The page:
Grow­ing up here, There­sa Lan­drum watched as a fam­i­ly gas sta­tion expand into the mam­moth Marathon refin­ery that process­es 140,000 bar­rels of crude oil into gaso­line and oth­er prod­ucts each day. Envi­ron­men­tal jus­tice activists have sound­ed the alarm for years. Nev­er­the­less, Marathon has con­tin­ued to grow with the bless­ing of state and local offi­cials, while activist demands go unattended.

Marathon, which staunch­ly defends its oper­at­ing record and says its refin­ery con­tributes just 3% to area emis­sions, is one of 26 indus­tri­al oper­a­tions res­i­dents live with every day, accord­ing to a report by the the 48217 Mon­i­tor­ing Group. With­in 48217 and its neigh­bor­ing ZIP codes sit steel mills, a salt mine, a Marathon tank farm and DTE Ener­gy Co’s coal-fired plant, com­plete with the kind of coal ash stor­age ponds that have burst their banks and con­t­a­m­i­nat­ed water sup­plies with arsenic, mer­cury, sele­ni­um and oth­er com­pounds in North Car­oli­na and oth­er states. The 48217 ZIP code is home to more than half of those oper­a­tions, with the rest dot­ting both sides of Detroit’s South­west city limits.

Heavy trucks tra­verse neigh­bor­hood streets night and day, car­ry­ing away the tar sands oil from the Marathon refin­ery, slag from steel mills, and indus­tri­al waste from the myr­i­ad oth­er pol­lut­ing oper­a­tions. An indus­tri­al stench per­me­ates the air, a tes­ta­ment to the pol­lu­tion peo­ple breathe in night and day. In addi­tion to res­i­dents’ reports of high can­cer rates, a Michi­gan state report asth­ma rates are off the charts in Detroit, com­pared to the rest of Michi­gan; a fact Lan­drum and her neigh­bors know all too well through first­hand experience.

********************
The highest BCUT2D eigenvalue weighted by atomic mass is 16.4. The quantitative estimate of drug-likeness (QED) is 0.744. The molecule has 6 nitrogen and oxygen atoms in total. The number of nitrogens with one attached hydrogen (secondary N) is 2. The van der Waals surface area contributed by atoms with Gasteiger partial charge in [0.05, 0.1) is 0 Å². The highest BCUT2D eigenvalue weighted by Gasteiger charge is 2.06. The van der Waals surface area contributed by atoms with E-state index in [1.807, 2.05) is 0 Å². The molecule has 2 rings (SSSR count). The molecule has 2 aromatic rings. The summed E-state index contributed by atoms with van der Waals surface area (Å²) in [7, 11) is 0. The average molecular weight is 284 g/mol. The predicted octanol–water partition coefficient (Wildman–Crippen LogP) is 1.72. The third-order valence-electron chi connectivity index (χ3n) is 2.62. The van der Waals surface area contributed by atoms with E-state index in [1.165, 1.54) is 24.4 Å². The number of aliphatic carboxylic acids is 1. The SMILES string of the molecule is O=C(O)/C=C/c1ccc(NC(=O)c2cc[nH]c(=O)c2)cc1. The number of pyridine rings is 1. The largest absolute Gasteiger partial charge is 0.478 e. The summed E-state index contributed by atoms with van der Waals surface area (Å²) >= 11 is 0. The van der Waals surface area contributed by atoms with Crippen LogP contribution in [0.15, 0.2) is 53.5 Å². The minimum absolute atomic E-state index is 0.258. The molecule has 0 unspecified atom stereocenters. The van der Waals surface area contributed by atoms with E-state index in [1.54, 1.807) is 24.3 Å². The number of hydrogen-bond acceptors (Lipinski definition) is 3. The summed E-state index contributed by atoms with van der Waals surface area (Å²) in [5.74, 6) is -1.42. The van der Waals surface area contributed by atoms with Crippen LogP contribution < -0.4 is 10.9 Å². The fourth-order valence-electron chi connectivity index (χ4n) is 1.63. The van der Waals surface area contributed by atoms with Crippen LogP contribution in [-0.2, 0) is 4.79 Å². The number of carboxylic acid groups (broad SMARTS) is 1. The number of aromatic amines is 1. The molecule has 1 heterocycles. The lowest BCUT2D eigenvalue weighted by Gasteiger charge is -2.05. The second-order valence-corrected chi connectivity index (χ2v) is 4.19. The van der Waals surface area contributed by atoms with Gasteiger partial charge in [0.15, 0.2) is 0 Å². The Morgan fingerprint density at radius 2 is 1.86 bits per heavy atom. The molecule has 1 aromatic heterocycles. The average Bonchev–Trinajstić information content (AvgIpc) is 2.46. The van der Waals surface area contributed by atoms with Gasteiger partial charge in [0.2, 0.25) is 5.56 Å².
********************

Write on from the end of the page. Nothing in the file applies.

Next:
This com­mu­ni­ty mir­rors com­mu­ni­ties across the nation,” Lan­drum says. Black and brown peo­ple are being exposed to an enor­mous amount of chemicals.”

Walk­ing the talk

The 2020 race has seen unprece­dent­ed talk by would-be pres­i­dents about cli­mate jus­tice and mak­ing a just tran­si­tion” off of fos­sil fuels that will pro­tect work­ers and vul­ner­a­ble com­mu­ni­ties of col­or. But the lack of fol­low through sends the oppo­site mes­sage, says Rogers-Wright of the Cli­mate Jus­tice Alliance.

It con­tin­ues the trope that maybe black and brown com­mu­ni­ties’ health is not as impor­tant [to the can­di­dates] as their votes, he says. We’ve seen some of these can­di­dates eas­i­ly go into coal coun­try in West Vir­ginia and major­i­ty white states and coun­ties” so, he asks: Why couldn’t they take 30 min­utes out of their sched­ules to meet with those on Detroit’s frontlines?

The optics alone [of last week’s no-shows] don’t look very good at a time when we are com­ing to grips with the fact that we have an epi­dem­ic of white suprema­cy and nation­al­ism in our coun­try,” said Rogers-Wright, who says ignor­ing front­line com­mu­ni­ties feeds into a famil­iar nar­ra­tive that poor and vul­ner­a­ble com­mu­ni­ties are not a priority.

Nev­er­the­less, envi­ron­men­tal jus­tice cam­paign­ers say it’s excit­ing to see many of the can­di­dates com­pet­ing for the man­tel of envi­ron­men­tal jus­tice cham­pi­on this elec­tion cycle. The mere fact that so many can­di­dates are not only talk­ing about cli­mate change but cli­mate jus­tice this elec­tion cycle is unprecedented.

Nick Leonard, exec­u­tive direc­tor of the Great Lakes Envi­ron­men­tal Law Cen­ter in Detroit, says he is grate­ful that the choice to hold debates in Detroit called atten­tion to the envi­ron­men­tal jus­tice issues fac­ing the city. But he cau­tions that a just tran­si­tion can mean a lot of things,” includ­ing who will get the jobs cre­at­ed to build a new renew­able ener­gy econ­o­my. While front­line com­mu­ni­ties are dis­pro­por­tion­ate­ly bur­dened with the indus­tri­al oper­a­tions and pol­lu­tion, they sel­dom get the jobs cre­at­ed in their com­mu­ni­ties by those same indus­tries. Whether that will change under a new pres­i­dent remains to be seen, he says.

Chris­tine Mac­Don­ald is an inves­tiga­tive reporter and author, whose work focus­es cli­mate change, envi­ron­men­tal sus­tain­abil­i­ty and green­wash­ing. She was a 2019 – 2020 fel­low with the Leonard C. Good­man Insti­tute for Inves­tiga­tive Reporting.